Although federal agencies are generally aware that the EEOC has held discrimination based on transgender status constitutes illegal discrimination based on sex under Title VII of the Civil Rights Act, the type of conduct that might constitute such discrimination is often not as well known or understood. The EEOC’s Office of Federal Operations has issued multiple cases that shed light on the type of conduct agencies must be careful to avoid.
As we often talk about in training sessions, no matter how unlikely a finding of discrimination looks when an agency representative first reviews a case file, it is essential to thoroughly assess what the liability for damages could be. Key witnesses may leave federal service and decline to come back to present the agency’s legitimate non-discriminatory reasons, or they suddenly change their stories putting credibility in question, or something happens with the case processing that opens the door to sanctions, including default judgment.
The law vigorously protects our First Amendment right to freely exercise our religion (or lack thereof), and these protections extend into the employment context. Title VII of the Civil Rights Act of 1964 requires employers to accommodate employees whose sincerely held religious beliefs conflict with an employment requirement, unless accommodation poses an undue hardship on the employer. An employer may establish undue hardship by demonstrating that an accommodation would require more than a de minimis cost or would deny another employee his job shift preference in conflict with a bona fide seniority system, such as those outlined in a valid collective bargaining agreement. See Trans World Airlines, Inc. v. Hardison, 432 U.S. 63, 74 (1977); see also 29 C.F.R. § 1605.2(e).
In our practice representing federal employees and agencies, one area where we often see missteps from employers involves employee medical documentation. Employers tend to make errors in three key areas:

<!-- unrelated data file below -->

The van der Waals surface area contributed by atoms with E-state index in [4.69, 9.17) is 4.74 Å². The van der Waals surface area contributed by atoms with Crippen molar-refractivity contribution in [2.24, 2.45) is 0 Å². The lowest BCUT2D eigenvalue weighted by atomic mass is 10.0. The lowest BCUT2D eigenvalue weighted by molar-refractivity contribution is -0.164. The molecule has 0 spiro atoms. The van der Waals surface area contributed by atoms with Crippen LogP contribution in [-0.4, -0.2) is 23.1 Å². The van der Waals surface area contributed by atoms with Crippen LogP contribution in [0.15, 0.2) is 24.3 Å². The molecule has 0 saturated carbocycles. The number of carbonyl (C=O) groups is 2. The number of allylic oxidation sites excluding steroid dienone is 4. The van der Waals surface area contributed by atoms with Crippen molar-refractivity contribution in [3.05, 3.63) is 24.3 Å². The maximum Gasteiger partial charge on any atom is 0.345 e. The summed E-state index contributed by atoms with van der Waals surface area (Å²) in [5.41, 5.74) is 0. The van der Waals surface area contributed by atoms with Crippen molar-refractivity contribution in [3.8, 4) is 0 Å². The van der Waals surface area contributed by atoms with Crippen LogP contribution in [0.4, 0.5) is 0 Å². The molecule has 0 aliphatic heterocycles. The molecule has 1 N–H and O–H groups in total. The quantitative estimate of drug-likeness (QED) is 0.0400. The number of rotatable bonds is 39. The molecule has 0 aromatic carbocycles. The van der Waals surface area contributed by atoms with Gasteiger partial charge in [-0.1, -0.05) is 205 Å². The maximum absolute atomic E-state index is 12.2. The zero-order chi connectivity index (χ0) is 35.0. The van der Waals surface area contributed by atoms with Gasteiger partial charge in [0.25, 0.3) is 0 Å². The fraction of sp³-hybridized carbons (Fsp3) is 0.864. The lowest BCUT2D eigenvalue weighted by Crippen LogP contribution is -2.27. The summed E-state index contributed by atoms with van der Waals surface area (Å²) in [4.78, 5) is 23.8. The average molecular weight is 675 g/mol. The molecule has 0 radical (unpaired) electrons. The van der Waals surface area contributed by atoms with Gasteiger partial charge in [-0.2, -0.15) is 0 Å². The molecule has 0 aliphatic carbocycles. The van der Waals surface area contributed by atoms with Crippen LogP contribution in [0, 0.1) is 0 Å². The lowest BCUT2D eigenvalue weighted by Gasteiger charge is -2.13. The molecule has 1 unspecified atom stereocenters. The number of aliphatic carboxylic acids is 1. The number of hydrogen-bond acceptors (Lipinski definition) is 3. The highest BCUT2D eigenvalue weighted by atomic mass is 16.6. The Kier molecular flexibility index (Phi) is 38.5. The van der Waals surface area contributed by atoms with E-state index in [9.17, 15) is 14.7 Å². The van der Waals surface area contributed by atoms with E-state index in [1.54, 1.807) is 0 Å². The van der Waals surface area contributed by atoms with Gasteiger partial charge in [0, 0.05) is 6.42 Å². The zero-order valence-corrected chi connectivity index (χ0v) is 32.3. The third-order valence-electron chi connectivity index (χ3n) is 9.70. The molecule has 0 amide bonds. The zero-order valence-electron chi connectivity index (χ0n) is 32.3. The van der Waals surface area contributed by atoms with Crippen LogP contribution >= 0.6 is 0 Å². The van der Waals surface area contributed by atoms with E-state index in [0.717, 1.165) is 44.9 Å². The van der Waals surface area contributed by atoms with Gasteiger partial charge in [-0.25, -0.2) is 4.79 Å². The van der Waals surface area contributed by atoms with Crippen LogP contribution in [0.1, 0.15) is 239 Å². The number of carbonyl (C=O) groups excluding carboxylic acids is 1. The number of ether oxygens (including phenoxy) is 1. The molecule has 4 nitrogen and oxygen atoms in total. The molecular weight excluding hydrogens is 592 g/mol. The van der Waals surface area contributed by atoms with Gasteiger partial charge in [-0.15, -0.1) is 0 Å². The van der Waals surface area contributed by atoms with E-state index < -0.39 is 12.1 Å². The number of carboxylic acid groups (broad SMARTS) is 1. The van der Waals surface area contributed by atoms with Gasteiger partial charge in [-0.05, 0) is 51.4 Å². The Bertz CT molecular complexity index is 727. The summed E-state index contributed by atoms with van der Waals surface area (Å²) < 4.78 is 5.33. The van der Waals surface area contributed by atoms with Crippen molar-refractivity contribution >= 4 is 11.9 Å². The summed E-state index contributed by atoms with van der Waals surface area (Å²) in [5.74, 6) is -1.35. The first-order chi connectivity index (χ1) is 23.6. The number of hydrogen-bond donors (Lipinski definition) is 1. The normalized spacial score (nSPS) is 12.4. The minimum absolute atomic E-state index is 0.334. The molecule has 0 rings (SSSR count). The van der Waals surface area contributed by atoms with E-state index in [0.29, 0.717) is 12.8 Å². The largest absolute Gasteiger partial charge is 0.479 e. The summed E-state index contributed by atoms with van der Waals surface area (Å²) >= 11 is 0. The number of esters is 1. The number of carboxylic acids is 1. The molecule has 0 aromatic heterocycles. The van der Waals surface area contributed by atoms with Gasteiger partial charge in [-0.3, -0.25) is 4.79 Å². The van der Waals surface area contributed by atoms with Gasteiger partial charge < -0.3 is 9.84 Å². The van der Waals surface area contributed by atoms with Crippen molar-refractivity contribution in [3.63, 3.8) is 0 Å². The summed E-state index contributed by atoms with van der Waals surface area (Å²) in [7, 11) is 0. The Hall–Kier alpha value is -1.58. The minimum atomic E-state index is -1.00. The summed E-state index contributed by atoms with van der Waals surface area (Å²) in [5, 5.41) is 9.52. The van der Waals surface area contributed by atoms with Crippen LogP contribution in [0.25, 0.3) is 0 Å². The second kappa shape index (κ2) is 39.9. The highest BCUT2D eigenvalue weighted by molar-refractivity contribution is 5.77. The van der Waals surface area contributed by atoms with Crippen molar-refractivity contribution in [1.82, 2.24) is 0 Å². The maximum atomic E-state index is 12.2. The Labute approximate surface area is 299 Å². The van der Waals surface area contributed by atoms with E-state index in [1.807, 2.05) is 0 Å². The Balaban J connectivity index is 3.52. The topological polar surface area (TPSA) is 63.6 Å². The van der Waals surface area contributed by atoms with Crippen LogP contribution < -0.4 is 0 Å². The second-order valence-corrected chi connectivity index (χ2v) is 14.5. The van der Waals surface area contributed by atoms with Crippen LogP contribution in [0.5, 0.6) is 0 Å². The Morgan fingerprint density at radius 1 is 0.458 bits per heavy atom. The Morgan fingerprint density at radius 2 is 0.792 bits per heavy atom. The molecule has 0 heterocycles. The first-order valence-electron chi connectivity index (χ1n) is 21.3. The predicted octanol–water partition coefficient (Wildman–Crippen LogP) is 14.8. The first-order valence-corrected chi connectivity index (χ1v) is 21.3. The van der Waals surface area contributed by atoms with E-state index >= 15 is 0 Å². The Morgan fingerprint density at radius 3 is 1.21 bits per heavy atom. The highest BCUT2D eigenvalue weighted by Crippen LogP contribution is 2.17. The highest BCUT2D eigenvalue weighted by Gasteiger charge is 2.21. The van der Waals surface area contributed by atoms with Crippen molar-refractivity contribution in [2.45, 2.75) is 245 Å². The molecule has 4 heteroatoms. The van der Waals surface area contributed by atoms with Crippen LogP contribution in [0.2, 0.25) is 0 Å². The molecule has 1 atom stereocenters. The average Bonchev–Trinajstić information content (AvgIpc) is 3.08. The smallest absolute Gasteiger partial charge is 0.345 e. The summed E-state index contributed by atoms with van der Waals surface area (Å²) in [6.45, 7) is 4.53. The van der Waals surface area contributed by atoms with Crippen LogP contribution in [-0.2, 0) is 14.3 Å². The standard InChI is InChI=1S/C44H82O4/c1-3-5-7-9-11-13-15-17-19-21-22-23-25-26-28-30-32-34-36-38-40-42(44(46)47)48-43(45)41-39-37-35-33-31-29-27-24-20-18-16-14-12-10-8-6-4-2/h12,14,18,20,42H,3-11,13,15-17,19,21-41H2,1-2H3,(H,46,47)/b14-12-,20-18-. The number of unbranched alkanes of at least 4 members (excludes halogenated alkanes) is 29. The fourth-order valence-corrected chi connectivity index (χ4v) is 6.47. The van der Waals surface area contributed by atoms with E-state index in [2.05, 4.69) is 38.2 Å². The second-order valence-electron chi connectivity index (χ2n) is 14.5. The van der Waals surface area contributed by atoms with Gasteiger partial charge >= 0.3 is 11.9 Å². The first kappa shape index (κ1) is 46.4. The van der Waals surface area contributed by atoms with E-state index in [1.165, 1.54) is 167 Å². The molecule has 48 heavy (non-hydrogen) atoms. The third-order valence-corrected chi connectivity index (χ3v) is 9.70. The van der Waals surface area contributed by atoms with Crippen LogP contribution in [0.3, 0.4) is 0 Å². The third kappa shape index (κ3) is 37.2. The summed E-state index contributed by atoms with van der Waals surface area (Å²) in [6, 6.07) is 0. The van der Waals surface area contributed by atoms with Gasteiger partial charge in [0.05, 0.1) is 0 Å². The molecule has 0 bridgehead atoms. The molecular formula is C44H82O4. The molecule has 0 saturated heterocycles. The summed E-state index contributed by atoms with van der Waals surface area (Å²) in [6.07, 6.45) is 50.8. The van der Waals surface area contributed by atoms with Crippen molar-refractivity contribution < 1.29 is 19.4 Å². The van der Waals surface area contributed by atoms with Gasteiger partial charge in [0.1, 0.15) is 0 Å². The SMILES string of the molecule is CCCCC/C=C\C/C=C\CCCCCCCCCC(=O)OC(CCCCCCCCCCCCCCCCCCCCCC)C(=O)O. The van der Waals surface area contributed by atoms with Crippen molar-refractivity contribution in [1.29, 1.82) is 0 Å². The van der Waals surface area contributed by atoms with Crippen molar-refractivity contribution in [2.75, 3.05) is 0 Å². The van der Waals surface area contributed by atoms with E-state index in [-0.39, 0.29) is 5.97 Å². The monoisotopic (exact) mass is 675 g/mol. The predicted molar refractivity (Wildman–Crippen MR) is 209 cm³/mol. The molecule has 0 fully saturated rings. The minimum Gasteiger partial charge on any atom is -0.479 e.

The EEOC has signaled its focus on eradicating workplace harassment through the creation of the Select Task Force on the Study of Harassment in the Workplace, which reconvened in June 2018, and the issuance of recent decisions finding agencies subjected complainants to harassment. One such recent case, Sallie M. v. USPS, 118 LRP 47676 (10/16/18), was the subject of spirited discussion at the FDR Training last month. It is a great illustration of what agencies need to do in order to establish an affirmative defense to claims of harassment, or in this case, what not to do.
Has your agency faced this situation? After receiving a formal complaint, an agency fails to conduct its investigation within the timeframes set by the EEOC’s regulations. After 180 days have passed, the complainant requests a hearing with an administrative judge and requests sanctions. Now the question is -- will sanctions be granted? What is the most effective way to defend the agency against sanctions?
While some comments by management regarding the EEO process or current complaints may be made with the intention of being funny, they can violate Title VII’s prohibition against reprisal. Managers should learn that comments about EEO complaints and the EEO process are not just inappropriate, they can lead to a finding of retaliation by the EEOC.
The complainant requested a hearing and the parties have already engaged in discovery. The Administrative Judge has set a hearing date, which is closing in. With only weeks -- or even days -- to go before the hearing, the complainant submits a motion to amend. Is this proper? How should the agency respond?
As attorneys who represent both agencies and employees before the EEOC, MSPB, and other administrative forums, we understand that not all complaints filed by employees have merit and may not pose a litigation risk to agencies. However, many cases do have merit. Also, sanctions issued by an administrative judge or the Office of Federal Operations can quickly turn a case from “no way we can lose,” to “this is going to cost us how much?!?”
Those of us who have been practicing before the EEOC for many years remember when the Commission turned its attention to agencies that failed to complete investigations within the 180-day regulatory timeframe and issued default judgments in the Cox and Royal cases. Key in these decisions was the idea that failing to timely investigate these claims undermined the integrity of the EEO process. In 2018, the Commission again turned its focus towards upholding the integrity of the EEO process by issuing sanctions where agencies improperly interfered with EEO investigations by representing and advising responsible management officials.